SBT can vary from low- to high-fidelity scenarios that are delivered in a simulated environment, or in situ in the clinical environment using patient simulations. The purpose of the SBT and intended learning outcomes will influence construction of the SBT event, including resource considerations such as the type of patient simulation.

Training can include patient simulations, computer-based learning simulations and virtual reality (VR) patients[37]. Patient simulations broadly include two large groups which can include sophisticated mannequins and various part-task trainers[38], and standardised patients consisting of paid actors, faculty members or students[38],[39],[40].

Various types of mannequins are available in healthcare simulation, although they all share the same characteristic of using technology to enhance learning. Modern SBT in healthcare can be traced to the use of the Resusci Anne mannequin for effective mouth-to-mouth ventilation and chest compressions in the 1960s; mannequins have since been developed to simulate various diseases, allowing learners to develop the skills to manage these conditions[38],[41].

With advancing computer software and technologies, more complex high-fidelity mannequins that can talk, breathe and have realistic heart and lung sounds are available in healthcare education. They can also be programmed with greater sophistication and learner interactions that replicate physiological parameters and responses to procedures and treatment, including medication administration with appropriate physiological responses. Examples include the SimMan® 3G (Laerdal Medical; see Figure 2), Human Patient Simulator (METI) and Emergency Care Simulator (METI) that can be programmed for a wide range of scenarios.

Part-task trainers may also be used that allow learners to develop specific skills in isolation and provide low-to-medium fidelity experiences[42]. Examples include practising blood pressure measurement on an artificial arm, screening a prescription for errors and accuracy, or standardising documentation in patient notes.

Other technologies used in SBT can include computer-based learning programmes and VR simulators. Here, the learner follows a programmed sequence, interacting with the environment through the computer or VR headset[43],[44]. Evidence shows that use of this technology supports clinical reasoning and communication skills, and increases healthcare professionals’ knowledge[45],[46]. Simulated electronic patient records have also been used to assess and support development of the accuracy of documentation in medical notes[47].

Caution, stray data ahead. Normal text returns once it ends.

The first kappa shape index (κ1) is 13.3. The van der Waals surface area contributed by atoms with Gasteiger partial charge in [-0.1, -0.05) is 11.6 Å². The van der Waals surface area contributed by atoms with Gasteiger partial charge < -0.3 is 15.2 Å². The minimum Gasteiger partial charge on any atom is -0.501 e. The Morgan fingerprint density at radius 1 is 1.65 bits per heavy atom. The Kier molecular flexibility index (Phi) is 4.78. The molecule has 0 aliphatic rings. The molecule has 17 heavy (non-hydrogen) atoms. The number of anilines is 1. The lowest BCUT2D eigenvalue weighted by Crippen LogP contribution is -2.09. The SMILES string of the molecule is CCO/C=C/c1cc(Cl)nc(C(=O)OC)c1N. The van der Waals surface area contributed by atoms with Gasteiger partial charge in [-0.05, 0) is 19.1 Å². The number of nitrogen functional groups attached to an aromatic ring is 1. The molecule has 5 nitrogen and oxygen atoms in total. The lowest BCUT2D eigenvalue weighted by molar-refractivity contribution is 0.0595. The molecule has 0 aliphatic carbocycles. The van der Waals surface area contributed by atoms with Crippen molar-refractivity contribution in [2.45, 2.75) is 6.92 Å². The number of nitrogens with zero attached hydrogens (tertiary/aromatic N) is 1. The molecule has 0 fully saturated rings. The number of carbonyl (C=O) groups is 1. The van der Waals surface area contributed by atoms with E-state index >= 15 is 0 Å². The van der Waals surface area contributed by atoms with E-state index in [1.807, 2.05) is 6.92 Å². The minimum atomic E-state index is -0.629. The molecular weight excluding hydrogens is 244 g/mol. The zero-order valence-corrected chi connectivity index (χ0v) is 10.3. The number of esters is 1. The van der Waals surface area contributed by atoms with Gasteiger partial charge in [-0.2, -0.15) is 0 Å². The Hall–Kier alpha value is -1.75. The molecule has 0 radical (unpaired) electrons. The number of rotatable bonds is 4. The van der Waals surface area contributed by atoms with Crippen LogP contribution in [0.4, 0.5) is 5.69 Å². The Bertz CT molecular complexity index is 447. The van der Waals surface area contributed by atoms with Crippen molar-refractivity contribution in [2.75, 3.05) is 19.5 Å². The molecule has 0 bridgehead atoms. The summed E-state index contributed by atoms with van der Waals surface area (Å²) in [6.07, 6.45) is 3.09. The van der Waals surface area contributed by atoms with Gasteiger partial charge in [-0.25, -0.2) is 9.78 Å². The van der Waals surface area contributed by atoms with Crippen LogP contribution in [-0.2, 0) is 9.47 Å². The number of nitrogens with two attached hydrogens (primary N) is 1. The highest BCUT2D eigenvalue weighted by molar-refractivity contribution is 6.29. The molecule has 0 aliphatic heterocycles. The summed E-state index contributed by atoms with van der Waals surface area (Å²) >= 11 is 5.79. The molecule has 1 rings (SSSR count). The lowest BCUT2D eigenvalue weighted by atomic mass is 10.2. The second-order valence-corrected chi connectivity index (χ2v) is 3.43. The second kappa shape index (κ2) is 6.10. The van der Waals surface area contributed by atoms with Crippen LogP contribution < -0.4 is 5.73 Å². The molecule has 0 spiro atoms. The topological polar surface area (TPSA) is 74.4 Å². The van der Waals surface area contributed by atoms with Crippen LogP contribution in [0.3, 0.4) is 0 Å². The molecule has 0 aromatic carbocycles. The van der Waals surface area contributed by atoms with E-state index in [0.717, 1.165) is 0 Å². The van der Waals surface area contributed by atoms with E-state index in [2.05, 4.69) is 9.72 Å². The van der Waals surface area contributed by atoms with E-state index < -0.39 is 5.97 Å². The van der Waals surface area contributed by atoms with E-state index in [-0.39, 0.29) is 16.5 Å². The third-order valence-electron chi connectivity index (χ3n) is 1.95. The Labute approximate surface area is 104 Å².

‘Standardised’ patients are where a lay person, actor, faculty member or student peer are used to simulate the scenario or clinical condition[40],[48],[49]. They were introduced in the 1960s to assist in the training and assessment of communication, physical assessment and examination, professionalism and clinical skills[38],[41], and are commonly used in the training and assessment of pharmacists in patient counselling or throughout objective structured clinical examinations[40],[48],[49]. The use of standardised patients allows learners the opportunity to practice clinical skills as necessary, with provision of targeted facilitator back in a safe and controlled environment. When used in assessments, the standardisation can ensure fairness and valid comparisons in performance[40]. In addition, standardised patients offer the advantage of removing risk to patients[7],[40],[50] and can increase the fidelity of the experience in comparison to a mannequin. However, use of standardised patients can be associated with significant costs for payment of actors or faculty[48], while the time required to prepare scenarios and train the individual can be substantial[40].